It will invest millions in the local infrastructure through labor, purchased feed, fuel, and other products, as well as, contribute greatly to the tax base of that county, bringing substantial revenue into the schools.  The need for tax revenue is greater now than ever.  States constantly struggle to balance their budget and properly fund schools.  Businesses that bring in that amount of revenue spread across that large of an area bringing with it the potential for expansion in other aligned segments cannot be idled. 

You have to realize that when they take shots at you for accepting non-English speaking workers, they don’t directly understand the challenges you face when trying to hire a steady workforce.  I bet many of them would if approached correctly.  Many have worked in a setting where they depend on others and have felt the frustration from employees or peers that show up for work inconsistently, or fail to show up at all.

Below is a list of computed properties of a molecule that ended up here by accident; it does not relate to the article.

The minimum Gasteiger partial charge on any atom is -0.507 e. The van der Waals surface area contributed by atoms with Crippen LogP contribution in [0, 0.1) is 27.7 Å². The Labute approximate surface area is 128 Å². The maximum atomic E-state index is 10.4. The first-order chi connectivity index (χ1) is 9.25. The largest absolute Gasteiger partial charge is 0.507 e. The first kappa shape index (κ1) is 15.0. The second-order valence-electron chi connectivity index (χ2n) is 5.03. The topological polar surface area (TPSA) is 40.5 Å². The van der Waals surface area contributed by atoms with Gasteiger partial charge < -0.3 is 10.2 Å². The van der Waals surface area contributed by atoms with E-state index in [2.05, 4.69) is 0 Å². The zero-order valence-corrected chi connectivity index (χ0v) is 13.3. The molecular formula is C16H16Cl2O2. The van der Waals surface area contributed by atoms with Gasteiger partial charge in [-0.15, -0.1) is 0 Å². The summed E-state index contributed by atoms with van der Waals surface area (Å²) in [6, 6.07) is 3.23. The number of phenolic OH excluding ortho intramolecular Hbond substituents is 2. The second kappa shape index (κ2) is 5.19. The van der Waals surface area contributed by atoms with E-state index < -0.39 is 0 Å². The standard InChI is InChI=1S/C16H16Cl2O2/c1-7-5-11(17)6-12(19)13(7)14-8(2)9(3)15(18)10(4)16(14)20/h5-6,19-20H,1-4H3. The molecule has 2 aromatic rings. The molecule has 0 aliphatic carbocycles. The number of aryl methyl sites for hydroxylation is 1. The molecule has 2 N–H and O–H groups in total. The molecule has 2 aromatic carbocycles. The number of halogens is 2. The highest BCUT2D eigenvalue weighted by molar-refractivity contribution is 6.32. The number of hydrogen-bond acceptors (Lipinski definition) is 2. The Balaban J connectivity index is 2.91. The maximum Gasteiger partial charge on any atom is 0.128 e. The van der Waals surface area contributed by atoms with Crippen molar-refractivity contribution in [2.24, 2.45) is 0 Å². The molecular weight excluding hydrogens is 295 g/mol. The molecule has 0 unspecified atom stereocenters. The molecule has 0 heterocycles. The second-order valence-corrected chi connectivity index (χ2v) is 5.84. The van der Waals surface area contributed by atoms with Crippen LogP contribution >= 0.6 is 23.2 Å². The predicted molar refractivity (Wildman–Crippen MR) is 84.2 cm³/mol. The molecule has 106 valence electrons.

If recent technology has taught us anything, it's the power of one person and their cell phone.  We normally paint this with the brush of discontent due to the backdraft of misleading posts that have gone viral.  However, there is plenty of evidence to support it as one of the most powerful resources available to tell our story.  Don’t wait to be a victim of misinformation or fake news.  Be the leader and an ambassador for your industry. 

Do they understand the potential value of collaborative vision that could be achieved with other local businesses?  Powell Gardens is an awesome place.  My kids love going there.  I can envision a summer time event held there sampling wines, meats, and other products of Missouri’s vast agricultural infrastructure.  We are as diverse as any state and should build on that knowledge.  I can also see an excellent collaborative opportunity for educational programs like “outdoor classrooms” that will help our next generation learn about the importance of stewardship, sustainable and organic agricultural production. 

I realize there are deeper forces and special interests at work that won’t yield to any attempts to collaborate.  We still need to adjust our approach.  Instead of ignore and react, be proactive.  Proactively embrace the opposition and make a genuine effort to understand and empathize.  It is not only the right approach, it's the ONLY approach.  We have to learn from the tears of others that have fought this same war before, but fought with a flawed strategy and lost.